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Vasa. 2001 May;30(2):108-13.

Multicentre, randomised controlled trial of four-layer bandaging versus short-stretch bandaging in the treatment of venous leg ulcers.

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  • 1Wilhelminenspital, Wien, Austria.



Aim of the study was to compare the healing rates of venous ulcers obtained with four-layer bandages (4LB) versus short stretch bandages (SSB).


Multicentre, randomised controlled trial performed in 5 centres of the Netherlands and in 2 centres in Austria ("PADS-study" = Profore Austrian Dutch Study).


112 patients (53 treated with 4LB and 59 treated with SSB) completed at least one post-treatment follow-up, 90 completed the study. Bandaging and ulcer assessment was performed at weekly intervals. Randomisation was carried out for each centre and was stratified according to the size (more or less than 10 cm2) of the ulcerated area. Local therapy consisted of plain absorbing, non-adherent dressings. Time to complete healing was recorded up to a maximum of 16 weeks. The two treatment-groups were comparable regarding their baseline-characteristics.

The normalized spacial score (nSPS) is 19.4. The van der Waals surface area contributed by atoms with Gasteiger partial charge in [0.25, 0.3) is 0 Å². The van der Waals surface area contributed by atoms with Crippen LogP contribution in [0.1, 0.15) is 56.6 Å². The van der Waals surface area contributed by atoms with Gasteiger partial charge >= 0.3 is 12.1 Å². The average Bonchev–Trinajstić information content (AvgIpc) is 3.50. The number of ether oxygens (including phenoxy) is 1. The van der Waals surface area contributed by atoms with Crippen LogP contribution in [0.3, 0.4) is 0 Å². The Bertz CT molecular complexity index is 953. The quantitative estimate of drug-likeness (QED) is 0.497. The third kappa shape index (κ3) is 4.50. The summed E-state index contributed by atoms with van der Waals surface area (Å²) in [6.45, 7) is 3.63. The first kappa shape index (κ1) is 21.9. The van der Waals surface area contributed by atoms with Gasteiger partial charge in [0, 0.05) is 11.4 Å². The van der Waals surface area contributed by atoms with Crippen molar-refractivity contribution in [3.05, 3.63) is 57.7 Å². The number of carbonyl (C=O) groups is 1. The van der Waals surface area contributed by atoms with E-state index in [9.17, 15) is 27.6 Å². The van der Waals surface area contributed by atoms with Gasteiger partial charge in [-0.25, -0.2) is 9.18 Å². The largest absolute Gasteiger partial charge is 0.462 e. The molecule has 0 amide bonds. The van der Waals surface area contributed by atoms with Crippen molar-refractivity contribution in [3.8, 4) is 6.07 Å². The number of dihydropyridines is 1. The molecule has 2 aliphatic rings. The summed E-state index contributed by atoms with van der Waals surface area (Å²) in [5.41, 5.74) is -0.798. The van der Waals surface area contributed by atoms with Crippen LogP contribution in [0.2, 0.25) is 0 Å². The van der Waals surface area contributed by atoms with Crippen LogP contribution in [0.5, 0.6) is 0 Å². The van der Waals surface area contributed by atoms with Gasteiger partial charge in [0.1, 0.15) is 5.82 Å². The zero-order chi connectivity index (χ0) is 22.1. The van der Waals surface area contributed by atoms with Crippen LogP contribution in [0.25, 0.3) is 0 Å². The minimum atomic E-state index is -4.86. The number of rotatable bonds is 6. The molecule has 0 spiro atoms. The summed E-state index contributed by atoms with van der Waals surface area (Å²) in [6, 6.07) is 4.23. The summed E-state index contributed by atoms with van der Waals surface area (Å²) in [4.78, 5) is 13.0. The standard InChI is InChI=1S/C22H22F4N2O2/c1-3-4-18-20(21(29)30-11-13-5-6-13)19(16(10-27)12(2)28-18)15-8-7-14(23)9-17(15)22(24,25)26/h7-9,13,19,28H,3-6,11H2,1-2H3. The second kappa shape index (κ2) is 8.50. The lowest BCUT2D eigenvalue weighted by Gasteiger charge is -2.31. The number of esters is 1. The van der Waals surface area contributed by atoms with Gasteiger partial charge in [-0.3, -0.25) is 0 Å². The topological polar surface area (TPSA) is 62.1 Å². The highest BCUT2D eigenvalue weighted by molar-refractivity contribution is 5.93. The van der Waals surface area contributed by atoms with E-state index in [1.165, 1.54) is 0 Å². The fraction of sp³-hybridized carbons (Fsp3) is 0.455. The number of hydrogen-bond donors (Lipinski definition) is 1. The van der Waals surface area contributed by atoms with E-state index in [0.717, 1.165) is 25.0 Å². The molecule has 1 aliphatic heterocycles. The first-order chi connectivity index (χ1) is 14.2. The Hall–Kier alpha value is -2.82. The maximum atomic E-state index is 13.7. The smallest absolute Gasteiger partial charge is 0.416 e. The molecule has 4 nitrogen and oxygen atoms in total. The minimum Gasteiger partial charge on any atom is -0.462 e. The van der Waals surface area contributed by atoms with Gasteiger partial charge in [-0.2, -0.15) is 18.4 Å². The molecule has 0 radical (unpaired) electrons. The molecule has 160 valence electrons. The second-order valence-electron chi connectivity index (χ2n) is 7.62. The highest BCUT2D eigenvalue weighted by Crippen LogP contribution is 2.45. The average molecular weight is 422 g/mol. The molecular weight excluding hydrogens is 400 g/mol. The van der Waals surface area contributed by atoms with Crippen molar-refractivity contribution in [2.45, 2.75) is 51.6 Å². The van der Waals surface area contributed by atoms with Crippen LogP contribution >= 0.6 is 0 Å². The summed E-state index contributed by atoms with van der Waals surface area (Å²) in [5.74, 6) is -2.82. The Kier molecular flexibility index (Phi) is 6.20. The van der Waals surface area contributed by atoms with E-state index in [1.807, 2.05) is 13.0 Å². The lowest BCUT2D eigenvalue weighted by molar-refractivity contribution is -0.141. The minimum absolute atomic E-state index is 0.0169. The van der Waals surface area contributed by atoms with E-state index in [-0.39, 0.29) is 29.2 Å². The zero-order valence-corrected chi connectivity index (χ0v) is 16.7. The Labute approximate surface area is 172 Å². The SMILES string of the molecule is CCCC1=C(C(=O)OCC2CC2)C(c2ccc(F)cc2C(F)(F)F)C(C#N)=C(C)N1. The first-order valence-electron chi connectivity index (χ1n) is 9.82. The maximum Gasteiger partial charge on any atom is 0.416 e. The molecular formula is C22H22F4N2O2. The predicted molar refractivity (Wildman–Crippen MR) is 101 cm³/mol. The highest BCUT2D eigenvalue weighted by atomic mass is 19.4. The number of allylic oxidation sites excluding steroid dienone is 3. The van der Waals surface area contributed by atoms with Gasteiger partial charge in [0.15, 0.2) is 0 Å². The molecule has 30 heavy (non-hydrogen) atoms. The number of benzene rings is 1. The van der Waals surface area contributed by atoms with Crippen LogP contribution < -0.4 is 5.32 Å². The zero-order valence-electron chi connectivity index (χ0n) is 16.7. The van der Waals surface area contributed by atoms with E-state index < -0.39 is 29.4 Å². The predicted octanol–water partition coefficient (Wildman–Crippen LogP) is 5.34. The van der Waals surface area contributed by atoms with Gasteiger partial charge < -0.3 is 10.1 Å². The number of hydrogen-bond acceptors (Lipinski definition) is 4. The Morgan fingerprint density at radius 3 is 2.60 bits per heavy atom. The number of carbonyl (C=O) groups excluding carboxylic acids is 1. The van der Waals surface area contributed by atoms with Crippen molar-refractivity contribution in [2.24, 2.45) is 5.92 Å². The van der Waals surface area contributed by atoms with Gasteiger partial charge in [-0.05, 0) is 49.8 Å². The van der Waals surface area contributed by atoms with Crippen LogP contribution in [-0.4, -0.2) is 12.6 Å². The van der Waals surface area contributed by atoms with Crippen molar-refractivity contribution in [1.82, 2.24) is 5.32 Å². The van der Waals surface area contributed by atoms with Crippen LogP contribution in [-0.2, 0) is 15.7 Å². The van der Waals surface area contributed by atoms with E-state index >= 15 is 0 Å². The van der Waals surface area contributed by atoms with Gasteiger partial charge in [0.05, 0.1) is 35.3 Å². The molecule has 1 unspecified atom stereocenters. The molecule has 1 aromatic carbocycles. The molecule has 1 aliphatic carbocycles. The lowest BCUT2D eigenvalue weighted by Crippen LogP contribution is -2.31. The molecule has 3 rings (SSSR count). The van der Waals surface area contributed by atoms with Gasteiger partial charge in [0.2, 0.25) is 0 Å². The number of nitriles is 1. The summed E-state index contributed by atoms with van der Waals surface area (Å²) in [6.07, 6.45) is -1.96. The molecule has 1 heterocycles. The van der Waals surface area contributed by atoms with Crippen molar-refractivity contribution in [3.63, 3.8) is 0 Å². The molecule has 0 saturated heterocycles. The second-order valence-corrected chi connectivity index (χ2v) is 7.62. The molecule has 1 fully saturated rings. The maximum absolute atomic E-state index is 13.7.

In total 33/53 (62%) of ulcer-patients were healed in the 4LB group, compared with 43/59 (73%) in the SSB group (difference 11%, 95% CI -28% to 7%). 77% of the ulcers with an initial area less than 5 cm2 healed as compared with 33% of the larger ulcers. The different healing rates in the centres could be explained by the different sizes of the treated ulcers. Based on Kaplan-Meier estimates the median healing time was 57 days for the 4LB (95% CI 47-85 days) and 63 days for the SSB (95% CI 43-70 days).


The ulcer healing rate and the median healing time did not differ among the two types of bandages. The main discriminant criterion for healing was the initial ulcer size. In centres who are experienced users of short-stretch bandages, no statistically significant different healing rates of venous ulcers could be found after 4LB or SSB.

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